out of Five
Running time: 91
Despite an enjoyably creepy central performance from Leighton Meester, this is ultimately a disappointing and not very scary Single White Female rip-off that's let down by a lazy script, a lacklustre leading performance from Minka Kelly and a frustrating tendency to cop out of the expected nasty moments.
What's it all about?
Directed by the brilliantly named Christian E. Christiansen, The Roommate stars Minka Kelly as Iowa fashion student Sara Matthews, who arrives in Los Angeles to enroll as a college freshman and quickly becomes friends with her assigned roommate Rebecca (Leighton Meester). However, when Sara starts hanging out with party girl Tracy Morgan (Alyson Michalka), Rebecca becomes increasingly resentful and schemes to keep Sara to herself.
This is essentially a throwback to the trashy fill-in-the-blank from HELL thrillers that were all the rage in the early 90s (The Hand That Rocks The Cradle, The Temp, The Crush, et al). In particular, it's a blatant rip-off of 1992's Single White Female, right down to stealing its most famous scene, though it's unlikely to be remembered with the same fondness in 20 years' time.
Leighton Meester (aka Gossip Girl's Blair Waldorf) is easily the best thing in the film, delivering an enjoyably creepy performance that makes great use of her dead-eyed staring abilities; there's also a pleasingly sleazy cameo from Billy Zane (as Sara's fashion professor) and Cam Gigandet is good as Sara's drummer boyfriend Stephen . In addition, the expected catfight climax is nicely handled, though it doesn't quite compensate for the film's overall flaws.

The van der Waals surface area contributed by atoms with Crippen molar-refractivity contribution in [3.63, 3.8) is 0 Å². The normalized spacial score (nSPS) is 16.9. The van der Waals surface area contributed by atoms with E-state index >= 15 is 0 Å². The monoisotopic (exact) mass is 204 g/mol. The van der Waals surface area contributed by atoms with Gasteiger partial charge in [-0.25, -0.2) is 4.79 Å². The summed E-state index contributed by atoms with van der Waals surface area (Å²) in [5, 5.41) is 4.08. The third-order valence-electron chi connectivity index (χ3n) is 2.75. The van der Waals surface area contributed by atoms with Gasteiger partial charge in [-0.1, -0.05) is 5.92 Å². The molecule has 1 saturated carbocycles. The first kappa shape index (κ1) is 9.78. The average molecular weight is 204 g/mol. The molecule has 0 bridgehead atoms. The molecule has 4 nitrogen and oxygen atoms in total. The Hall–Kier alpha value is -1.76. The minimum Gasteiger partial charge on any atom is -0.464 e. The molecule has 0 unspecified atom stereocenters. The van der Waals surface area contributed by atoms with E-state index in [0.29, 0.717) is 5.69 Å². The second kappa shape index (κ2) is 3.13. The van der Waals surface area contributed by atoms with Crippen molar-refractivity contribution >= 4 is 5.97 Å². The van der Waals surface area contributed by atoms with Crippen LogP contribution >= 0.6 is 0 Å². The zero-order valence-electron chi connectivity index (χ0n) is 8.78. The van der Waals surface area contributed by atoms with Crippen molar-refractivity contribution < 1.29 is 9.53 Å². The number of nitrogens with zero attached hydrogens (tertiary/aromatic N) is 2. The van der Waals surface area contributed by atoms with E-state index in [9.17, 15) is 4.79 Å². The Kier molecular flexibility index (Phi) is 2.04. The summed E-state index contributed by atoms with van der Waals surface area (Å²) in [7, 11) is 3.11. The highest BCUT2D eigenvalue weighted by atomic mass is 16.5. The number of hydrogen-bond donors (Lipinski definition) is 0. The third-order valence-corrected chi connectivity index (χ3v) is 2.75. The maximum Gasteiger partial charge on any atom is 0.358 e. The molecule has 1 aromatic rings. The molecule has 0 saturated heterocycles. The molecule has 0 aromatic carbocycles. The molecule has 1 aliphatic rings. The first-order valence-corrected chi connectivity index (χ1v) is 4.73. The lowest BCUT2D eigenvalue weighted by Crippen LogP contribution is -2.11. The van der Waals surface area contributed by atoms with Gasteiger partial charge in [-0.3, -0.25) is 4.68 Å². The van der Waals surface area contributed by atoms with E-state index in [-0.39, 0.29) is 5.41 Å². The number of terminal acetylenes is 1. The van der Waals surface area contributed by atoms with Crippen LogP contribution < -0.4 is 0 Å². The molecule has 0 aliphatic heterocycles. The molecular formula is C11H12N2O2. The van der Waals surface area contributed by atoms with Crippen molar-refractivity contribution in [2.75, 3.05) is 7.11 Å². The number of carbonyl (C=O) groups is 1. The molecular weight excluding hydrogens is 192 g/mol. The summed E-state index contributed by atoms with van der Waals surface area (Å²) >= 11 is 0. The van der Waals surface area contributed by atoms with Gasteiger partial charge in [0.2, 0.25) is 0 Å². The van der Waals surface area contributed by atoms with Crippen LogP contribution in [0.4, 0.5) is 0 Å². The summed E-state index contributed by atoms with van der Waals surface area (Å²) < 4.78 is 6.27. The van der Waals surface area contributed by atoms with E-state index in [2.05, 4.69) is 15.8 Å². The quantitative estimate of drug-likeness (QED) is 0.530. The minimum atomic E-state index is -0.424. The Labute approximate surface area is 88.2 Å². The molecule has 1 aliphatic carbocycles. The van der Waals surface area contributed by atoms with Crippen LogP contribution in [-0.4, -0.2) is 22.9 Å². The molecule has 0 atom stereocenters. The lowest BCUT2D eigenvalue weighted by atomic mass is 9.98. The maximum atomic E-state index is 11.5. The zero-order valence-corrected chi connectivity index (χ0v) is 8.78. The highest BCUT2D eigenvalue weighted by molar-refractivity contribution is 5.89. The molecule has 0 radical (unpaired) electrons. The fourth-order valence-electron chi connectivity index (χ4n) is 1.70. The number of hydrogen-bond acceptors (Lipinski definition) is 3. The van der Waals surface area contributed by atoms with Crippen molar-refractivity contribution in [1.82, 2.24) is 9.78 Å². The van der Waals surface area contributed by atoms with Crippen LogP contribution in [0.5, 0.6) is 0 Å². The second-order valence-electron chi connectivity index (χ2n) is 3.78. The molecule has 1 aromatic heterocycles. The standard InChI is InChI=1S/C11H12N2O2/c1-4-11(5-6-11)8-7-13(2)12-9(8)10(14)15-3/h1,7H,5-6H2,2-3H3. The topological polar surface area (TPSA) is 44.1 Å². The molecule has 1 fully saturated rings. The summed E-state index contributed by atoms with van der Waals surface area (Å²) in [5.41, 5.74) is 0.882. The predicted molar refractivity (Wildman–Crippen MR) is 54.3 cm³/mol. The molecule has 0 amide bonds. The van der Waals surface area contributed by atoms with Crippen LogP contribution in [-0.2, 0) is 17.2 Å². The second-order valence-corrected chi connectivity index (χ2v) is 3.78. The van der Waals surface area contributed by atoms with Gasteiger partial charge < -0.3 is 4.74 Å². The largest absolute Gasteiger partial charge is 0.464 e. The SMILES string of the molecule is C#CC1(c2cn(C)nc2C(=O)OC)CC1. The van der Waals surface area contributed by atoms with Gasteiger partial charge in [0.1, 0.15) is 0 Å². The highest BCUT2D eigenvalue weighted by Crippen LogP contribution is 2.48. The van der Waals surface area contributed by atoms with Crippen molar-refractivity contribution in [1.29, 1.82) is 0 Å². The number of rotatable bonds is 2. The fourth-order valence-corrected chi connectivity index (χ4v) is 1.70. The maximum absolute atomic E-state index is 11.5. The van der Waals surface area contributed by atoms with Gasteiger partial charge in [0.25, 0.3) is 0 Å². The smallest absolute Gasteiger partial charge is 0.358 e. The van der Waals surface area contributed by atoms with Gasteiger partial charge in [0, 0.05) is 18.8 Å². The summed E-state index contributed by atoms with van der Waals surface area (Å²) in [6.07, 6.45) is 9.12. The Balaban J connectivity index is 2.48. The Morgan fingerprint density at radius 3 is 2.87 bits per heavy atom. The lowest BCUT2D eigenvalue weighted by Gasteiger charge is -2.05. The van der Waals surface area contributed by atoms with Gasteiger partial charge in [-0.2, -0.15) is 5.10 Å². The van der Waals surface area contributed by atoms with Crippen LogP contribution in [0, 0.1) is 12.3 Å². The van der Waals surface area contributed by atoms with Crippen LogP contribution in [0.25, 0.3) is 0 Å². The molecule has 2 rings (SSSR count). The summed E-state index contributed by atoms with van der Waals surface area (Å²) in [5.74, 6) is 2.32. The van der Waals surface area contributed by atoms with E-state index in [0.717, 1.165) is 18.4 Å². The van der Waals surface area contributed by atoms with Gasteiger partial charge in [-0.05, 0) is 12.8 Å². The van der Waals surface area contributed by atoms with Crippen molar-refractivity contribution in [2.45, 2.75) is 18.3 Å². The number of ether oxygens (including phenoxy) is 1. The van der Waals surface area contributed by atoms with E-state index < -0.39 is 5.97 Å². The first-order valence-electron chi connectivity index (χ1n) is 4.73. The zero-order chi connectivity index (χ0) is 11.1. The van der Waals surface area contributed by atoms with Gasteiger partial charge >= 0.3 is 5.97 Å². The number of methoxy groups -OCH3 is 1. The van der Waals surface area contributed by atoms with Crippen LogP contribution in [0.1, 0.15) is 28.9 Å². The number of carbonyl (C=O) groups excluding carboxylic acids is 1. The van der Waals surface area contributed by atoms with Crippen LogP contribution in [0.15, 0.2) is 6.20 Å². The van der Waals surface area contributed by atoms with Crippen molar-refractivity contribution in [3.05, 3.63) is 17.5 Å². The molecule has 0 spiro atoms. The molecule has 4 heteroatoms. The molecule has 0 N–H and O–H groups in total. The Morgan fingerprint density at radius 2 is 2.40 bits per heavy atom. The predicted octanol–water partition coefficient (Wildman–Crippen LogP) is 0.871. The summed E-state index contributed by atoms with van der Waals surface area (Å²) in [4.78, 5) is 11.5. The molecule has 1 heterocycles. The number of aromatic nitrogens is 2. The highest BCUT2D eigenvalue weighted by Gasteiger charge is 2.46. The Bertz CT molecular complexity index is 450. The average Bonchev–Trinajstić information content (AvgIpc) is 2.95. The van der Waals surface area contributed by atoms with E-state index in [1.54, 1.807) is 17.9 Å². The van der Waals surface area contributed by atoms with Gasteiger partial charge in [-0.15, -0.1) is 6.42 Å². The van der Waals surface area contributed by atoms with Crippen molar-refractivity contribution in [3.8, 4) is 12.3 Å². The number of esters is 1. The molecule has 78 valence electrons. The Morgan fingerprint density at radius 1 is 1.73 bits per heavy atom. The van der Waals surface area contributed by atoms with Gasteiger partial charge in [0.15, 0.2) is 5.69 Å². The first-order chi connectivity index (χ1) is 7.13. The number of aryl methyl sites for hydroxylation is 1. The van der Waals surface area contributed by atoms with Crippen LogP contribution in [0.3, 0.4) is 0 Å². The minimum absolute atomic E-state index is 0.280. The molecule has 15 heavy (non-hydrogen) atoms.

The film's biggest problem is its derivative and depressingly lazy script – the dialogue is flat and often unintentionally laughable while the plot has a few effective moments but frustratingly cops out of all the expected shock scenes (e.g. Sara discovering what has happened Rebecca's previous victims). It also has a frankly distasteful attitude towards mental illness, in that Sara's first reaction when she discovers that Rebecca is off her meds is to move out rather than, say, to get her to take her pills.
On top of that, Minka Kelly delivers an extremely bland performance as Sara and the film doesn't make nearly enough of her striking resemblance to Meester, just as it similarly runs away from any suggestion of lesbianism on Sara's part. This is a shame, because Rebecca's seduction of Sara's lesbian friend (Danneel Ackles) is the only time the film has any edge to it.
The Roommate is by no means unwatchable but it's nowhere near as good (or as enjoyably bad) as it should have been.